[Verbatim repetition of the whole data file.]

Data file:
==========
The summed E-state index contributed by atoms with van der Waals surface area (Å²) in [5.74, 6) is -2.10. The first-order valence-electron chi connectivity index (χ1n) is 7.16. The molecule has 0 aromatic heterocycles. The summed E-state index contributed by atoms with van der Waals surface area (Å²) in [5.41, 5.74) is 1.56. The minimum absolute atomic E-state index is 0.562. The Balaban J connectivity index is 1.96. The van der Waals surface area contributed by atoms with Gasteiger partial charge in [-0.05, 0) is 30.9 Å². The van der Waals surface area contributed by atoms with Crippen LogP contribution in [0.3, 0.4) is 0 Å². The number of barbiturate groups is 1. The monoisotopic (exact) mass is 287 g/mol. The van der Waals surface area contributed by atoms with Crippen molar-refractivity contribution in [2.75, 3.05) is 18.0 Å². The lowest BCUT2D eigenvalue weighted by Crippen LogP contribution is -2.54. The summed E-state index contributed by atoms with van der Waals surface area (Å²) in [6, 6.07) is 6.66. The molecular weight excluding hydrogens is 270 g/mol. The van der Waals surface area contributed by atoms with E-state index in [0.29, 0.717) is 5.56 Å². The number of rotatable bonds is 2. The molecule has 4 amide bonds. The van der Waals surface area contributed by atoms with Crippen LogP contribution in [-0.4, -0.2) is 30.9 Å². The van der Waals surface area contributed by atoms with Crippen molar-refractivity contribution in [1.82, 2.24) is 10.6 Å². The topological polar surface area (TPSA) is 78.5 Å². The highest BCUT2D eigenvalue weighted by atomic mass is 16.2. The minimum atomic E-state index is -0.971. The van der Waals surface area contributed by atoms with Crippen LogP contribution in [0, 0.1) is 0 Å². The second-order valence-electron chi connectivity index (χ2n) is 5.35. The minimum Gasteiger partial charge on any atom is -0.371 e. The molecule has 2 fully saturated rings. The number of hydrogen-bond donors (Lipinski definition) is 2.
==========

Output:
The summed E-state index contributed by atoms with van der Waals surface area (Å²) in [5.74, 6) is -2.10. The first-order valence-electron chi connectivity index (χ1n) is 7.16. The molecule has 0 aromatic heterocycles. The summed E-state index contributed by atoms with van der Waals surface area (Å²) in [5.41, 5.74) is 1.56. The minimum absolute atomic E-state index is 0.562. The Balaban J connectivity index is 1.96. The van der Waals surface area contributed by atoms with Gasteiger partial charge in [-0.05, 0) is 30.9 Å². The van der Waals surface area contributed by atoms with Crippen LogP contribution in [0.3, 0.4) is 0 Å². The number of barbiturate groups is 1. The monoisotopic (exact) mass is 287 g/mol. The van der Waals surface area contributed by atoms with Crippen molar-refractivity contribution in [2.75, 3.05) is 18.0 Å². The lowest BCUT2D eigenvalue weighted by Crippen LogP contribution is -2.54. The summed E-state index contributed by atoms with van der Waals surface area (Å²) in [6, 6.07) is 6.66. The molecular weight excluding hydrogens is 270 g/mol. The van der Waals surface area contributed by atoms with E-state index in [0.29, 0.717) is 5.56 Å². The number of rotatable bonds is 2. The molecule has 4 amide bonds. The van der Waals surface area contributed by atoms with Crippen LogP contribution in [-0.4, -0.2) is 30.9 Å². The van der Waals surface area contributed by atoms with Crippen molar-refractivity contribution in [1.82, 2.24) is 10.6 Å². The topological polar surface area (TPSA) is 78.5 Å². The highest BCUT2D eigenvalue weighted by atomic mass is 16.2. The minimum atomic E-state index is -0.971. The van der Waals surface area contributed by atoms with Crippen LogP contribution in [0, 0.1) is 0 Å². The second-order valence-electron chi connectivity index (χ2n) is 5.35. The minimum Gasteiger partial charge on any atom is -0.371 e. The molecule has 2 fully saturated rings. The number of hydrogen-bond donors (Lipinski definition) is 2.